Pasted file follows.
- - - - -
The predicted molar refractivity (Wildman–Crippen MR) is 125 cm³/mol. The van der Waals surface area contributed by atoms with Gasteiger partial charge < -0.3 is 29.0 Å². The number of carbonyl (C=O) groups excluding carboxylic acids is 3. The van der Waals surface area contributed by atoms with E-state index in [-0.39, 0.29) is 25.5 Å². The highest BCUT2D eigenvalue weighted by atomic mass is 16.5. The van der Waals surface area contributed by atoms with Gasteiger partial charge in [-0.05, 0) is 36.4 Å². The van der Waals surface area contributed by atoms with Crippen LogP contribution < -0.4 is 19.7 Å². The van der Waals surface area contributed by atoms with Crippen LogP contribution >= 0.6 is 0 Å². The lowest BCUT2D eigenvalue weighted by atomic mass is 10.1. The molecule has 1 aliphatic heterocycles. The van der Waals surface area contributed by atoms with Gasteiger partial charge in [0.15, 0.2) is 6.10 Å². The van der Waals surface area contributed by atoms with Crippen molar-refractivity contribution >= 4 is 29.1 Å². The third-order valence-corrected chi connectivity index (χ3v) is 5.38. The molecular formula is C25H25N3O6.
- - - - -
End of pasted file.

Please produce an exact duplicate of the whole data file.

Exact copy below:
The predicted molar refractivity (Wildman–Crippen MR) is 125 cm³/mol. The van der Waals surface area contributed by atoms with Gasteiger partial charge < -0.3 is 29.0 Å². The number of carbonyl (C=O) groups excluding carboxylic acids is 3. The van der Waals surface area contributed by atoms with E-state index in [-0.39, 0.29) is 25.5 Å². The highest BCUT2D eigenvalue weighted by atomic mass is 16.5. The van der Waals surface area contributed by atoms with Gasteiger partial charge in [-0.05, 0) is 36.4 Å². The van der Waals surface area contributed by atoms with Crippen LogP contribution < -0.4 is 19.7 Å². The van der Waals surface area contributed by atoms with Crippen LogP contribution >= 0.6 is 0 Å². The lowest BCUT2D eigenvalue weighted by atomic mass is 10.1. The molecule has 1 aliphatic heterocycles. The van der Waals surface area contributed by atoms with Gasteiger partial charge in [0.15, 0.2) is 6.10 Å². The van der Waals surface area contributed by atoms with Crippen molar-refractivity contribution >= 4 is 29.1 Å². The third-order valence-corrected chi connectivity index (χ3v) is 5.38. The molecular formula is C25H25N3O6.